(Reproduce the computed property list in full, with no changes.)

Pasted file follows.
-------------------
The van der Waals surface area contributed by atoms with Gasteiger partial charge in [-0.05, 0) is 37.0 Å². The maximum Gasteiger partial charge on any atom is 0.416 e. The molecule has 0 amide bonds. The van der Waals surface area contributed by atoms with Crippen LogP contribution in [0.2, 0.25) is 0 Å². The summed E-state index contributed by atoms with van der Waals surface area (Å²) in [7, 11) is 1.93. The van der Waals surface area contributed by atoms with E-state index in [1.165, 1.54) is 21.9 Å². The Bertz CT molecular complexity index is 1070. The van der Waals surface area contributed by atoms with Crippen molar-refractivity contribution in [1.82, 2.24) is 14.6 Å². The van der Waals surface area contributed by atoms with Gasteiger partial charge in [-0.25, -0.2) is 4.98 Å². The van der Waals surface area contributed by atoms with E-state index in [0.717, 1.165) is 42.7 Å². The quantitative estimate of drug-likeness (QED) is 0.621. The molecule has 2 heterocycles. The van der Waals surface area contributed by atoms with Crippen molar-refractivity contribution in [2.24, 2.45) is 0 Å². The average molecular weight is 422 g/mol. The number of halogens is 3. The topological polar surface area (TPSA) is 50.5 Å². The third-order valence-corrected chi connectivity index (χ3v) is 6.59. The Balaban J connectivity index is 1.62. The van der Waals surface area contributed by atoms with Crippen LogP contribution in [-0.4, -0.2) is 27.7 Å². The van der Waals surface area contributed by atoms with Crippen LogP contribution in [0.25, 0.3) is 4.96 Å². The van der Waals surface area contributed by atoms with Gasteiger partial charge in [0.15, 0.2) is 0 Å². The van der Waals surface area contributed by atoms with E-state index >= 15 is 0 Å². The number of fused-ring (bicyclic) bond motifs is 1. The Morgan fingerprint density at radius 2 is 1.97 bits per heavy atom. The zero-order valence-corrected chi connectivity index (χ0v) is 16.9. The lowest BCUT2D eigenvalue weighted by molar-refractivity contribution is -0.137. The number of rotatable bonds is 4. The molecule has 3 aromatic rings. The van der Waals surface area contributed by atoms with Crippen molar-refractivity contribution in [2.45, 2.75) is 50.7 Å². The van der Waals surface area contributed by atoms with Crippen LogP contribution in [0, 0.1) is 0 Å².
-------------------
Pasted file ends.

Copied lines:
The van der Waals surface area contributed by atoms with Gasteiger partial charge in [-0.05, 0) is 37.0 Å². The maximum Gasteiger partial charge on any atom is 0.416 e. The molecule has 0 amide bonds. The van der Waals surface area contributed by atoms with Crippen LogP contribution in [0.2, 0.25) is 0 Å². The summed E-state index contributed by atoms with van der Waals surface area (Å²) in [7, 11) is 1.93. The van der Waals surface area contributed by atoms with E-state index in [1.165, 1.54) is 21.9 Å². The Bertz CT molecular complexity index is 1070. The van der Waals surface area contributed by atoms with Crippen molar-refractivity contribution in [1.82, 2.24) is 14.6 Å². The van der Waals surface area contributed by atoms with Gasteiger partial charge in [-0.25, -0.2) is 4.98 Å². The van der Waals surface area contributed by atoms with E-state index in [0.717, 1.165) is 42.7 Å². The quantitative estimate of drug-likeness (QED) is 0.621. The molecule has 2 heterocycles. The van der Waals surface area contributed by atoms with Crippen molar-refractivity contribution in [2.24, 2.45) is 0 Å². The average molecular weight is 422 g/mol. The number of halogens is 3. The topological polar surface area (TPSA) is 50.5 Å². The third-order valence-corrected chi connectivity index (χ3v) is 6.59. The Balaban J connectivity index is 1.62. The van der Waals surface area contributed by atoms with Crippen LogP contribution in [-0.4, -0.2) is 27.7 Å². The van der Waals surface area contributed by atoms with Crippen LogP contribution in [0.25, 0.3) is 4.96 Å². The van der Waals surface area contributed by atoms with Gasteiger partial charge in [0.15, 0.2) is 0 Å². The van der Waals surface area contributed by atoms with E-state index >= 15 is 0 Å². The number of fused-ring (bicyclic) bond motifs is 1. The Morgan fingerprint density at radius 2 is 1.97 bits per heavy atom. The zero-order valence-corrected chi connectivity index (χ0v) is 16.9. The lowest BCUT2D eigenvalue weighted by molar-refractivity contribution is -0.137. The number of rotatable bonds is 4. The molecule has 3 aromatic rings. The van der Waals surface area contributed by atoms with Crippen molar-refractivity contribution in [2.45, 2.75) is 50.7 Å². The van der Waals surface area contributed by atoms with Crippen LogP contribution in [0, 0.1) is 0 Å².